I haven’t had the time to do much experimentation with the photographs, but I’ve posted all my code on Instructables in case anyone is curious about it or would like to print out their own photographs. I’d love to try a 3D print with VeroBlack, I think it might add some nice contrast to the image, and I’d also like to experiment more with thickness and the curves used to translate pixel value to thickness. Working with the Objet Connex on this project was great because of its precision; the photographs that I printed have about 100 levels of greyscale at 300 dpi, so they come out looking incredibly detailed. It’d be interesting to see the results on other 3D printers, especially FDM printers like the Makerbot or RepRap.
Stratasys: Have you seen the 3D printed version of Joy Division’s Unknown Pleasures album art?
This seems like the perfect mix of your projects.
AG: Yes I did see that! I would love to 3D print something like that right in the center of my Joy Division “Disorder” record, from the same album of course.
Stratasys: Where did your eclectic taste in music come from? Did you think it would stand up well to the 3D printing algorithm or was it something else?
AG: Well, growing up in Seattle, you can turn on the radio and think it’s 1994, so even though I was still listening to Spice Girls when the nineties were actually happening, I’ve had plenty of time to revisit nineties alternative rock. I’ve also got really young parents; one of my mom’s favorite bands is New Order. So yeah, I tried to balance the song choices I made between things I liked and things that are popular and recognizable to a larger audience without resorting to 3D printing Gangnam Style.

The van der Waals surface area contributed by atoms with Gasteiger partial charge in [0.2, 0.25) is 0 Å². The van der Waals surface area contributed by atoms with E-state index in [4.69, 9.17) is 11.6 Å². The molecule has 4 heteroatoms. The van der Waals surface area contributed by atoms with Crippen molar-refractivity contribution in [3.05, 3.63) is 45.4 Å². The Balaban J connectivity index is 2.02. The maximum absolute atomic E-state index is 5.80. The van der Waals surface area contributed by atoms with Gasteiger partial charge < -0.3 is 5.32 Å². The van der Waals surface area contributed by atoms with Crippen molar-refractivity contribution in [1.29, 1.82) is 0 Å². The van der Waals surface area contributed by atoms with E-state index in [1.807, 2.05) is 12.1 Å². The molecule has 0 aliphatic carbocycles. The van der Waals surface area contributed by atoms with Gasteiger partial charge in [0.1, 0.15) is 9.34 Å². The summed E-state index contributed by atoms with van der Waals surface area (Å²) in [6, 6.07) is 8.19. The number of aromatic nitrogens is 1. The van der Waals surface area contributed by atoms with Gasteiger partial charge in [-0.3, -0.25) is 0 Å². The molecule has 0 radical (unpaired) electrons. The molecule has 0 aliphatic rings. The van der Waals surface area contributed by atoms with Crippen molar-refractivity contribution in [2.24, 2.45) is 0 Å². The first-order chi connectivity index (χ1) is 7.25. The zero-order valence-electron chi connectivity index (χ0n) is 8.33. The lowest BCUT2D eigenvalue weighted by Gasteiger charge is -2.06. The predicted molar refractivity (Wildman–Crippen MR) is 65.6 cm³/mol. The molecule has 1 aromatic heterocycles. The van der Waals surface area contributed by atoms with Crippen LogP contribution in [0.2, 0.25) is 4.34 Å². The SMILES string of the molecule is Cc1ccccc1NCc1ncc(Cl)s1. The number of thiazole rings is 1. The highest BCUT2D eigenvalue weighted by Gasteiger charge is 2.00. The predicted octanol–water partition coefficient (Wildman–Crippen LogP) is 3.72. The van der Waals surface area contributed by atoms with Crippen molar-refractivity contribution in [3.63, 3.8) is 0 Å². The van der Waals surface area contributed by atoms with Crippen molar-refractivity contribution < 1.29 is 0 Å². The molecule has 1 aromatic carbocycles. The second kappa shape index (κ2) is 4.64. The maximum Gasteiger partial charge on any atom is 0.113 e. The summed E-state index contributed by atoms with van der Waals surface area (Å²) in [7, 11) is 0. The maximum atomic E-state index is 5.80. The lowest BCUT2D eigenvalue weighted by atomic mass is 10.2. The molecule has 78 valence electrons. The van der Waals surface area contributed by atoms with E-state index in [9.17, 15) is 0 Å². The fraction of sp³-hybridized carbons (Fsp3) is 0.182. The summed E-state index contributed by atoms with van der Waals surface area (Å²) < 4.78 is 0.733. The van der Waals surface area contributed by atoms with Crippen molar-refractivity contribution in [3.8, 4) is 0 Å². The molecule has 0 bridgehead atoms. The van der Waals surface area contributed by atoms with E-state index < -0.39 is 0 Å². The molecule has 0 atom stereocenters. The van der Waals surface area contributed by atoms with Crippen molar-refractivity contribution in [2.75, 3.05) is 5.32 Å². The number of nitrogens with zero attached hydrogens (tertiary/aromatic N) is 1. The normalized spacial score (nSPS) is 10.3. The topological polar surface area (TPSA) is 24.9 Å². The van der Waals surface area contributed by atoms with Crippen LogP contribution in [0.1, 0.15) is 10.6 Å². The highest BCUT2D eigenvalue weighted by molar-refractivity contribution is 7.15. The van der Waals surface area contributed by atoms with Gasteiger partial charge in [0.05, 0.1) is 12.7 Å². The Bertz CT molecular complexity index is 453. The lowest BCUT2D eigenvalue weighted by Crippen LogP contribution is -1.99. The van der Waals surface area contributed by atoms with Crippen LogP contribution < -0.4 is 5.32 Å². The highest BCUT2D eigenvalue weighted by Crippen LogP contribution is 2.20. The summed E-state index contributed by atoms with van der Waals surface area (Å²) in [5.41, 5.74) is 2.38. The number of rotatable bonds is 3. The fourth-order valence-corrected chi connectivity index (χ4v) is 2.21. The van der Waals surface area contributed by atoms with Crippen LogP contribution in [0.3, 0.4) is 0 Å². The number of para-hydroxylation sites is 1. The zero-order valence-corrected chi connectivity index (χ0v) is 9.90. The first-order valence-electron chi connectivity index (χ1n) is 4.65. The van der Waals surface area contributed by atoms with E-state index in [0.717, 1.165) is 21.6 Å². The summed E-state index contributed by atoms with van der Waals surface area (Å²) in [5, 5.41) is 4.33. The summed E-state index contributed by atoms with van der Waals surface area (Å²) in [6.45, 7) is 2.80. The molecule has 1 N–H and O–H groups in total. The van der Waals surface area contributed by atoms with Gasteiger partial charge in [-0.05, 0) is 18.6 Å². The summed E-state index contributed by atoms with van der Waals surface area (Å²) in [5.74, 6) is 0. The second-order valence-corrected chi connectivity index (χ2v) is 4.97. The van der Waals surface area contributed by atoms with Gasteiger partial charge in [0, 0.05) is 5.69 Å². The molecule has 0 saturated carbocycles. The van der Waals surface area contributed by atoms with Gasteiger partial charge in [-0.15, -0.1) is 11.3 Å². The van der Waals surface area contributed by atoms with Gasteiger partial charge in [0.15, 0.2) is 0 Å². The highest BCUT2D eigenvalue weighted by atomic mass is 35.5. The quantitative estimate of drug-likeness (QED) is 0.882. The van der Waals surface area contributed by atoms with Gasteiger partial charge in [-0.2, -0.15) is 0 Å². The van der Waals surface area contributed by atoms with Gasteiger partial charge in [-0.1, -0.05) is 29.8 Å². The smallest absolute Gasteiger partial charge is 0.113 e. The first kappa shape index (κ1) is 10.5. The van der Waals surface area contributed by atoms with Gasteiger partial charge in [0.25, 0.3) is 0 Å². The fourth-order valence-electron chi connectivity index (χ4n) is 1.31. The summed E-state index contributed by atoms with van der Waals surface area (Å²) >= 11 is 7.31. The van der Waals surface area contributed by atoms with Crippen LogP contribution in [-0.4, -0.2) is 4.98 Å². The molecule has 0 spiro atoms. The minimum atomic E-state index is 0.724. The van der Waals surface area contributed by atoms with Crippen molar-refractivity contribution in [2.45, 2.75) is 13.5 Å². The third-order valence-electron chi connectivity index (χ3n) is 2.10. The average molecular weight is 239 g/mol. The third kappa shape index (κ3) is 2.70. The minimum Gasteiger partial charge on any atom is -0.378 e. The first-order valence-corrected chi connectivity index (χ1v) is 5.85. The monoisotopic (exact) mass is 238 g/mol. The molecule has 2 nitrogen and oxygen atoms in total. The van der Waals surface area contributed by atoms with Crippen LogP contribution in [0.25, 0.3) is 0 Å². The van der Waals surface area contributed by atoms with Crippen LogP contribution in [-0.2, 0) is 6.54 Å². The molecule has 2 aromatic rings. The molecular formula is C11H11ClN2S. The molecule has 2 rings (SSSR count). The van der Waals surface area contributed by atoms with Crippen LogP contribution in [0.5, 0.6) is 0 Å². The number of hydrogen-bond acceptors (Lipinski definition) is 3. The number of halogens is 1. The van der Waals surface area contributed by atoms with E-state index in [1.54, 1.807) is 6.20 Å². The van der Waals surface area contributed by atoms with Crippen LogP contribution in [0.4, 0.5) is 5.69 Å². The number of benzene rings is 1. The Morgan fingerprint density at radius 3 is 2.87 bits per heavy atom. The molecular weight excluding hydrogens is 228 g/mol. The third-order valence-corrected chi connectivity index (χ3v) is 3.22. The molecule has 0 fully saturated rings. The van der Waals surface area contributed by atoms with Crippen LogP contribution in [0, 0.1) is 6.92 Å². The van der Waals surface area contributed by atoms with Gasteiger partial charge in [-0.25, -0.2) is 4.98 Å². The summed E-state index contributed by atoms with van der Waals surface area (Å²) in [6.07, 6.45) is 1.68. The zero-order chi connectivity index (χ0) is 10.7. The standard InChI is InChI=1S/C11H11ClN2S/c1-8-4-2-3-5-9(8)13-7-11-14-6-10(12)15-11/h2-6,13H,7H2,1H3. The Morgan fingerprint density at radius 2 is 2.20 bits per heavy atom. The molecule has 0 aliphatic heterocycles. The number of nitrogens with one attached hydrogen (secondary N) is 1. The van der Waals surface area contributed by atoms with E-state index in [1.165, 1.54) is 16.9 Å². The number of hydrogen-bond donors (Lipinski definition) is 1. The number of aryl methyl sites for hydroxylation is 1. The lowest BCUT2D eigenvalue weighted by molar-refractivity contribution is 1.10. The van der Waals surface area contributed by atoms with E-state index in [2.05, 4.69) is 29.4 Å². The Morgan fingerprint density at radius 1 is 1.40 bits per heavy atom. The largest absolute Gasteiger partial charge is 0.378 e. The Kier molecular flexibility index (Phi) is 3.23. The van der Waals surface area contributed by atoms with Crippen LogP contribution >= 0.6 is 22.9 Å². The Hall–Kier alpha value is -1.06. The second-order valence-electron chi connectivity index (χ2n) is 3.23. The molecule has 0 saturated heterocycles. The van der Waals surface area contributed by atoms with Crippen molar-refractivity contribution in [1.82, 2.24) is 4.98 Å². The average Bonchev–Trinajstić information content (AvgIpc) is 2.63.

After printing my first few records, Smells Like Teen Spirit and Debaser, I tried to pick songs that had less distortion/live drumming and more emphasis on lower to mid-frequencies, these types of songs hold up to the printing process a little better. Out of everything I printed, I like Around the World and Disorder the most.
Stratasys: Is there something else you’re hoping to translate into a 3D print?
AG: I don’t have anything too specific in mind, but I will definitely continue working on 3D printing by algorithm – writing programs that translate data into 3D models. My recent projects have been interesting because of the level of precision involved, but they are a little too static for my taste, so I’d like to start experimenting with algorithmically generating movable parts. For example, I want to write a program that generates various mechanisms for moving or crawling and then creates fully assembled 3D models of the mechanisms than can be printed out with an Objet Connex. You could plug in a little DC motor to the finished print and the model would essentially crawl off the print tray by itself — after it’s cleaned off a little.
One of my favorite artists, Theo Jansen, does some incredible work building large, wind powered walking machines based on a leg mechanism that he generated using something called a genetic algorithm (an optimization process inspired by Darwinian evolution). I think an idea like this paired up with digital fabrication, especially 3D printing, could yield some incredible results. I haven’t started anything like this yet, I’m still thinking about how I would set it up, but I hope to start exploring those ideas soon.